Skills to Look for in IT Project Managers
As the economy continues to climb out of recession, demand for project management professionals has skyrocketed. Finding the right project management talent for mission-critical IT projects can be difficult, as the role requires a unique mix of technical and soft skills.

In addition to the usual suspects — attention to detail, focus on process, time management and capability to multitask, for instance — there are some less obvious, but equally crucial, skills that separate the good from the great. Here, our experts weigh in on what to look for when hiring IT project managers.

Ability to Manage Resource Conflicts
“No matter how big your business, no matter how large your company, you always have these kinds of resource allocation conflicts. You’re always limited by costs, by technology constraints, by time and by personnel availability. The project managers who can decide how to best allocate limited resources to the projects that will have the greatest positive business impact are very valuable,” says Tushar Patel, vice president of marketing at Innotas, a cloud-based project portfolio management solutions company.

Familiarity With a Variety of Technical Platforms/Methodologies
For IT project managers familiarity with the standard way in which software and applications are developed, designed, built and delivered is a necessary skill, says Patel. Nowadays, most IT organizations are using the agile development methodology, so that’s an important framework to understand.

“In the past, agile was only used by software development teams, but more than half of the companies we talk to today are applying the agile methodology to an increasing number of their technical projects. So, concepts like iteration, sprints, scrum, and how to translate changing requirements into end-user functionality based on customer feedback are some of the skills IT project managers must possess,” says Patel. Of course, every organization interprets agile differently, so project managers must also understand how agile is used and applied in the organization they’re working for.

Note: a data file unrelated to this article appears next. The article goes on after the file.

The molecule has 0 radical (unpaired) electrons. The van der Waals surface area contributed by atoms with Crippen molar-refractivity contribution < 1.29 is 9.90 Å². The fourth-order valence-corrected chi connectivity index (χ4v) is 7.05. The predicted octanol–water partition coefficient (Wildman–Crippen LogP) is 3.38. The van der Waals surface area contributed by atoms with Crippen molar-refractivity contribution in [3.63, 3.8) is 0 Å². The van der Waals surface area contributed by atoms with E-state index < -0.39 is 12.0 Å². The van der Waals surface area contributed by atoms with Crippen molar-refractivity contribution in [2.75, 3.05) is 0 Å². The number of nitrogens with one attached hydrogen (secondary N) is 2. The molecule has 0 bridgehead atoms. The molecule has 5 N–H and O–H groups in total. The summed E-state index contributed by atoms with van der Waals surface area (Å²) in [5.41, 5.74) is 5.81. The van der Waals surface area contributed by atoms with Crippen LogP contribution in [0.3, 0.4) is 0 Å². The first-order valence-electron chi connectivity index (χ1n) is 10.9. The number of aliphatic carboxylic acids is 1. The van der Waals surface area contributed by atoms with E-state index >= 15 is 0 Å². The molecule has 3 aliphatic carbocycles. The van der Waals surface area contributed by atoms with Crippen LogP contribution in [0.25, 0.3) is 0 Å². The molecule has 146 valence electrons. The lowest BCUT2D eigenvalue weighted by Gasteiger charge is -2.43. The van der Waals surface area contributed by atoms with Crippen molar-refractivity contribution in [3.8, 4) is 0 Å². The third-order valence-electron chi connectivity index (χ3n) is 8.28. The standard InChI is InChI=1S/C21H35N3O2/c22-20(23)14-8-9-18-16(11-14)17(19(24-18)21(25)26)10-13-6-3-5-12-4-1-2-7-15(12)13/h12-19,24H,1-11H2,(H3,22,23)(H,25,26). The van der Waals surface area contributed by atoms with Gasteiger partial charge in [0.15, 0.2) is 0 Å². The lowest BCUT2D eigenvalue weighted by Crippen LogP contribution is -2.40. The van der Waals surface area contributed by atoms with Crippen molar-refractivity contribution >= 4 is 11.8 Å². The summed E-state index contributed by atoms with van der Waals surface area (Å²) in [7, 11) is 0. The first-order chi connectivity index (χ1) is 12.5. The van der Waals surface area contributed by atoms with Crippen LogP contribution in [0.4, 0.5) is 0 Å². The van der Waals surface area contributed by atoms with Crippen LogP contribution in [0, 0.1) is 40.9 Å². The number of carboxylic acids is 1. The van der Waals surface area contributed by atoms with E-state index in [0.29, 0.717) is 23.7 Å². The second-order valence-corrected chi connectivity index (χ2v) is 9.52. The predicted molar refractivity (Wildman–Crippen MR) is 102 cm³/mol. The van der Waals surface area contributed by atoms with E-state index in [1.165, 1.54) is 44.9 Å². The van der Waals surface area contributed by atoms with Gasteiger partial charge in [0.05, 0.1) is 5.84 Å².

A Focus on Business Strategy and Agility
A project management team that’s focused on how projects contribute to a company’s growth, innovation and the greater business strategy rather than simply on completing discrete tasks can give businesses can a major competitive advantage, says Patel. “Using agile concepts outside of the IT department to create business agility is critical for good project management,” he says.

“You want project managers to understand not just how to be responsive to customers and markets, but to do so even when your market changes, or your internal strategy changes; to do so if your company’s acquired, if your company’s acquiring another, getting a new CEO – any number of major changes. Project managers must be able to show they have the ability to turn on a dime. To manage the business’ priorities in the face of sweeping change,” Patel says.

It used to be enough that businesses were quick to react when markets changed, but nowadays, project managers must be proactive and anticipate every possible change and shift that could happen and how those could affect not just their projects, but their business as a whole, he says.

“One of the traits we’re evangelizing is being predictive – forecasting the need to be flexible and adaptive; planning staffing, costs, time constraints and the like as much as six months out and determining which projects will be the key to success then,” he says. “It’s not easy, for sure, but this is something good project managers must do.”